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Supreme Court brings up Utah's health care exchange
This is an archived article that was published on sltrib.com in 2012, and information in the article may be outdated. It is provided only for personal research purposes and may not be reprinted.

Washington • Utah's health care exchange was touted as a solution for individuals to purchase coverage without a mandate during Wednesday's final day of Supreme Court arguments over the sweeping federal health care law.

The high court was weighing whether the two-year-old law could stand if justices were to reject a key part of the act: a provision called the individual mandate that forces all Americans to purchase health care coverage.

In questioning a lawyer challenging the law, Justice Elena Kagan said it appeared the act and its benefits to consumers could operate outside of the requirement that everyone buy coverage.

"Although the exchanges function perfectly well in Utah, where there is no mandate," Kagan said. "They function differently, but they function."

Kagan, whom observers expect to support the Barack Obama administration in upholding the Affordable Care Act, hinted in her line of questioning this week that the individual mandate should stand. But she seemed to suggest Wednesday that if the court strikes that mandate, it doesn't have to throw out the rest of the law.

"Is half a loaf better than no loaf?" Kagan said, referring to a loaf of bread as a metaphor for the health care law. "And on something like the exchanges, it seems to me a perfect example where half a loaf is better than no loaf. The exchanges will do something."

Paul Clement, a lawyer representing 26 states challenging the law often referred to as Obamacare, argued that leaving parts of the law in place could create a situation where judges and juries across the country would be defining the aftermath versus allowing Congress to come up with a new law.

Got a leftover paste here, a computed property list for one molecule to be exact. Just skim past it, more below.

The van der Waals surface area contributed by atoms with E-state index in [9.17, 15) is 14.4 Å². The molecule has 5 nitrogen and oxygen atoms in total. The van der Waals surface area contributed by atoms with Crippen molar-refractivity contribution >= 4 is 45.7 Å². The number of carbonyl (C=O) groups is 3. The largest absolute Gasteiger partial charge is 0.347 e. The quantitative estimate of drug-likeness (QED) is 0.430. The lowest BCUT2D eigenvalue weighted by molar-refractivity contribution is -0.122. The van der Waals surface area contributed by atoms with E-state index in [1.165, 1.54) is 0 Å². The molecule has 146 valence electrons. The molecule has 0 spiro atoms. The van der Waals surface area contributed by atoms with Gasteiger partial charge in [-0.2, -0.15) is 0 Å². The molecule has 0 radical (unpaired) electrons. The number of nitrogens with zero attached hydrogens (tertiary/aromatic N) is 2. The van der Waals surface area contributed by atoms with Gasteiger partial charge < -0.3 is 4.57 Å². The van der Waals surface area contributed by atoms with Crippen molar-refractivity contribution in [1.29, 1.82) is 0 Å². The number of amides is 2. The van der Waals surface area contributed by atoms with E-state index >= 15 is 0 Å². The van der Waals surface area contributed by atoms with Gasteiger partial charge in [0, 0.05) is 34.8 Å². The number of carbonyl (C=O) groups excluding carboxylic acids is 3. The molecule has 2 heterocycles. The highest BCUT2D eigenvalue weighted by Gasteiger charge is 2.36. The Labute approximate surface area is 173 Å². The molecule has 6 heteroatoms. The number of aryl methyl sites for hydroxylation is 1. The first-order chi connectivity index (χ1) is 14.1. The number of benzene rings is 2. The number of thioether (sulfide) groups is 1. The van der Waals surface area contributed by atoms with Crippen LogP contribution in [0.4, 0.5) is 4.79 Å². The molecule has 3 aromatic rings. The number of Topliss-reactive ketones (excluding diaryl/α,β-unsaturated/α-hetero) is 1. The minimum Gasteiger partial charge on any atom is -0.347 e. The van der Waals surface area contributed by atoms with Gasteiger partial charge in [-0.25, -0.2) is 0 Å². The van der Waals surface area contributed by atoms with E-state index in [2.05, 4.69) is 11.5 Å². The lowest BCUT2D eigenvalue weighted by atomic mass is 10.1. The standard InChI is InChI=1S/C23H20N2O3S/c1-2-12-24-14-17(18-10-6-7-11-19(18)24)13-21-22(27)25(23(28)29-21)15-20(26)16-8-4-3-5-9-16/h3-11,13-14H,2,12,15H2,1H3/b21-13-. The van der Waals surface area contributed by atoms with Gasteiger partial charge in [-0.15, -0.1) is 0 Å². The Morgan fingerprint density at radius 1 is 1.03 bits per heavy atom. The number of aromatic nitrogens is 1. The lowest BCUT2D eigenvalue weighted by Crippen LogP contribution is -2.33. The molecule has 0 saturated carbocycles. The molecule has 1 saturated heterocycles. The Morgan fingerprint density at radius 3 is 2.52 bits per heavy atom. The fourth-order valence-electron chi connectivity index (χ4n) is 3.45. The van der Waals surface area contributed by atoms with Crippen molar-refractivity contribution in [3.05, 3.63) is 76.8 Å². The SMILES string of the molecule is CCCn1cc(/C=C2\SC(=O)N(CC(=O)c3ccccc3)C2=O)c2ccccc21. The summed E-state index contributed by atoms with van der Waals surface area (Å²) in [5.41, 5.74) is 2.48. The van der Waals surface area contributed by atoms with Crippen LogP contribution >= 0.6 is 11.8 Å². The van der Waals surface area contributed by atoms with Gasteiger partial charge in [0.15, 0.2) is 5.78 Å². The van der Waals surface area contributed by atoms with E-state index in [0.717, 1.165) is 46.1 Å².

"I think there are situations where half a loaf is actually worse," Clement said.

Half a loaf is precisely how consumer advocates in Utah characterize the state's exchange.

It has worthwhile elements, allowing employees to shop on a web site for the cheapest and best coverage with their own cash plus contributions from their employer, said Judi Hilman, Executive Director of the Utah Health Policy Project. "But it's not enough to put all of the insurance products on display on a slick, Travelocity–like interface."

The exchange is only open to workers at small businesses and, to date, only 247 of the state's 65,000 small companies shop there.

"We've surveyed small businesses to death and what they want is to share risk with other businesses," said Hilman, noting that that can't happen without a mandate to bring young people into the pool. Without the mandate and subsidies to make coverage affordable, all Utah's exchange does is allow employers to pass more of the costs onto their employees, she said.

Utah Attorney General Mark Shurtleff, who attended the hearings this week and is one of the petitioners against the law, said outside the court that the whole law needs to fall and the justices need to give Congress "a clean slate."

"I keep going back to what the act is called: the Patient Protection and Affordable Care," Shurtleff said. "You can't have one without the other. You toss out the mandate, that's what made it affordable, it fails in and of itself."

Sen. Mike Lee, a Utah Republican and former Supreme Court clerk, also watched the arguments from inside the court and said afterward that he believes the law will be tossed out on a 5-4 vote.

The senator said he saw even more concern Wednesday from the high court about leaving in place only parts of the law than he heard the day before about the individual mandate.

"I sensed here again strong skepticism on the part of the five members of the court who are often referred to as conservatives," Lee said, adding that he, too, believes the law cannot be split up and still work.

"Without the heart the rest of it can't function and it's done," Lee said.

tburr@sltrib.com

Kirsten Stewart contributed to this report.

Health care • Arguments revolve around whether law can stand if individual mandate for insurance is tossed.
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